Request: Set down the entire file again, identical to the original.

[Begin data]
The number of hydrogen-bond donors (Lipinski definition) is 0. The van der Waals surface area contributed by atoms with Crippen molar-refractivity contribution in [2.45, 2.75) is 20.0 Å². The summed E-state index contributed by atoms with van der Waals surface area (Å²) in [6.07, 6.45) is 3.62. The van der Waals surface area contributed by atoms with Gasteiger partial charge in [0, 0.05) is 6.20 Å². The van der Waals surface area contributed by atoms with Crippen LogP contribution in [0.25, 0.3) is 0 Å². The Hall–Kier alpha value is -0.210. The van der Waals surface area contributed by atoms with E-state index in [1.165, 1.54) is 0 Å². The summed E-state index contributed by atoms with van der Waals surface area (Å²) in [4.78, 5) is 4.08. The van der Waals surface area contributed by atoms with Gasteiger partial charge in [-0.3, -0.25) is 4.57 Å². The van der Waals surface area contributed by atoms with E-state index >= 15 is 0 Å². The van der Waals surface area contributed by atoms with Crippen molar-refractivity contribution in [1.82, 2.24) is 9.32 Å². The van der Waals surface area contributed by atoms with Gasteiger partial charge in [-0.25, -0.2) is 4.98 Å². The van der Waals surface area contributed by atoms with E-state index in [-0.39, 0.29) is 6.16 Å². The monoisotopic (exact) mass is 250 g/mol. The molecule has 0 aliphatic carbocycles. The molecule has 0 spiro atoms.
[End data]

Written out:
The number of hydrogen-bond donors (Lipinski definition) is 0. The van der Waals surface area contributed by atoms with Crippen molar-refractivity contribution in [2.45, 2.75) is 20.0 Å². The summed E-state index contributed by atoms with van der Waals surface area (Å²) in [6.07, 6.45) is 3.62. The van der Waals surface area contributed by atoms with Gasteiger partial charge in [0, 0.05) is 6.20 Å². The van der Waals surface area contributed by atoms with Crippen LogP contribution in [0.25, 0.3) is 0 Å². The Hall–Kier alpha value is -0.210. The van der Waals surface area contributed by atoms with E-state index in [1.165, 1.54) is 0 Å². The summed E-state index contributed by atoms with van der Waals surface area (Å²) in [4.78, 5) is 4.08. The van der Waals surface area contributed by atoms with Gasteiger partial charge in [-0.3, -0.25) is 4.57 Å². The van der Waals surface area contributed by atoms with E-state index >= 15 is 0 Å². The van der Waals surface area contributed by atoms with Crippen molar-refractivity contribution in [1.82, 2.24) is 9.32 Å². The van der Waals surface area contributed by atoms with Gasteiger partial charge in [-0.25, -0.2) is 4.98 Å². The van der Waals surface area contributed by atoms with E-state index in [-0.39, 0.29) is 6.16 Å². The monoisotopic (exact) mass is 250 g/mol. The molecule has 0 aliphatic carbocycles. The molecule has 0 spiro atoms.